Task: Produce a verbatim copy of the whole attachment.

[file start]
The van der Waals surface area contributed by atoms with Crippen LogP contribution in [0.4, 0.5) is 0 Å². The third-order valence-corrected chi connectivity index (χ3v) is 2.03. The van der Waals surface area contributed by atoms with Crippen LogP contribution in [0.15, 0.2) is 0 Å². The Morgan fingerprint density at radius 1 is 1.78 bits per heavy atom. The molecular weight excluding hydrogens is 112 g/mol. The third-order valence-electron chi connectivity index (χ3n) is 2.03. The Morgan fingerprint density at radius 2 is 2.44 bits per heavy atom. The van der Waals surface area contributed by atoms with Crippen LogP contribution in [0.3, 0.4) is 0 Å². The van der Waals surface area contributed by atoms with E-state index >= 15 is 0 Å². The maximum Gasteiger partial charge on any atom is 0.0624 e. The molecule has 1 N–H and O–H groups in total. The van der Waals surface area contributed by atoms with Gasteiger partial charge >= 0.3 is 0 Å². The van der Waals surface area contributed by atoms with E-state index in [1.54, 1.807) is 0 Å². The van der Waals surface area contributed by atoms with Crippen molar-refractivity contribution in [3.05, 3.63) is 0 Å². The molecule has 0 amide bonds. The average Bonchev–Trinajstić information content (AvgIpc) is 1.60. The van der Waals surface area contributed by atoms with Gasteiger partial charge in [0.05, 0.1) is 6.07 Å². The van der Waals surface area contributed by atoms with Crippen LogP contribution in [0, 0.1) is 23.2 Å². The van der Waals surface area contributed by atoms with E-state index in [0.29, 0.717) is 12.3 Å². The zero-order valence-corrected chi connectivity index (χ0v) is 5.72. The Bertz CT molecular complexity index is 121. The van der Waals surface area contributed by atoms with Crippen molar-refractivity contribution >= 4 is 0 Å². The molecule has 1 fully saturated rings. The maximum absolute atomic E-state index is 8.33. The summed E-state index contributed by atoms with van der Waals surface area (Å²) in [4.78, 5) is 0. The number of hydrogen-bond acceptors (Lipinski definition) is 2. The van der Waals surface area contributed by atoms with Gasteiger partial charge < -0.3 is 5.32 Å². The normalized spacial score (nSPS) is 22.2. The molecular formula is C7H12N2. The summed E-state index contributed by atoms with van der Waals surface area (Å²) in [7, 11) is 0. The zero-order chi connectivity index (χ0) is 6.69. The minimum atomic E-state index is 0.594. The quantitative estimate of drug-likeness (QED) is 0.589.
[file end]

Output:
The van der Waals surface area contributed by atoms with Crippen LogP contribution in [0.4, 0.5) is 0 Å². The third-order valence-corrected chi connectivity index (χ3v) is 2.03. The van der Waals surface area contributed by atoms with Crippen LogP contribution in [0.15, 0.2) is 0 Å². The Morgan fingerprint density at radius 1 is 1.78 bits per heavy atom. The molecular weight excluding hydrogens is 112 g/mol. The third-order valence-electron chi connectivity index (χ3n) is 2.03. The Morgan fingerprint density at radius 2 is 2.44 bits per heavy atom. The van der Waals surface area contributed by atoms with Crippen LogP contribution in [0.3, 0.4) is 0 Å². The van der Waals surface area contributed by atoms with E-state index >= 15 is 0 Å². The maximum Gasteiger partial charge on any atom is 0.0624 e. The molecule has 1 N–H and O–H groups in total. The van der Waals surface area contributed by atoms with Gasteiger partial charge >= 0.3 is 0 Å². The van der Waals surface area contributed by atoms with E-state index in [1.54, 1.807) is 0 Å². The van der Waals surface area contributed by atoms with Crippen molar-refractivity contribution in [3.05, 3.63) is 0 Å². The molecule has 0 amide bonds. The average Bonchev–Trinajstić information content (AvgIpc) is 1.60. The van der Waals surface area contributed by atoms with Gasteiger partial charge in [0.05, 0.1) is 6.07 Å². The van der Waals surface area contributed by atoms with Crippen LogP contribution in [0, 0.1) is 23.2 Å². The van der Waals surface area contributed by atoms with E-state index in [0.29, 0.717) is 12.3 Å². The zero-order valence-corrected chi connectivity index (χ0v) is 5.72. The Bertz CT molecular complexity index is 121. The van der Waals surface area contributed by atoms with Crippen molar-refractivity contribution >= 4 is 0 Å². The molecule has 1 fully saturated rings. The maximum absolute atomic E-state index is 8.33. The summed E-state index contributed by atoms with van der Waals surface area (Å²) in [4.78, 5) is 0. The number of hydrogen-bond acceptors (Lipinski definition) is 2. The van der Waals surface area contributed by atoms with Gasteiger partial charge < -0.3 is 5.32 Å². The normalized spacial score (nSPS) is 22.2. The molecular formula is C7H12N2. The summed E-state index contributed by atoms with van der Waals surface area (Å²) in [7, 11) is 0. The zero-order chi connectivity index (χ0) is 6.69. The minimum atomic E-state index is 0.594. The quantitative estimate of drug-likeness (QED) is 0.589.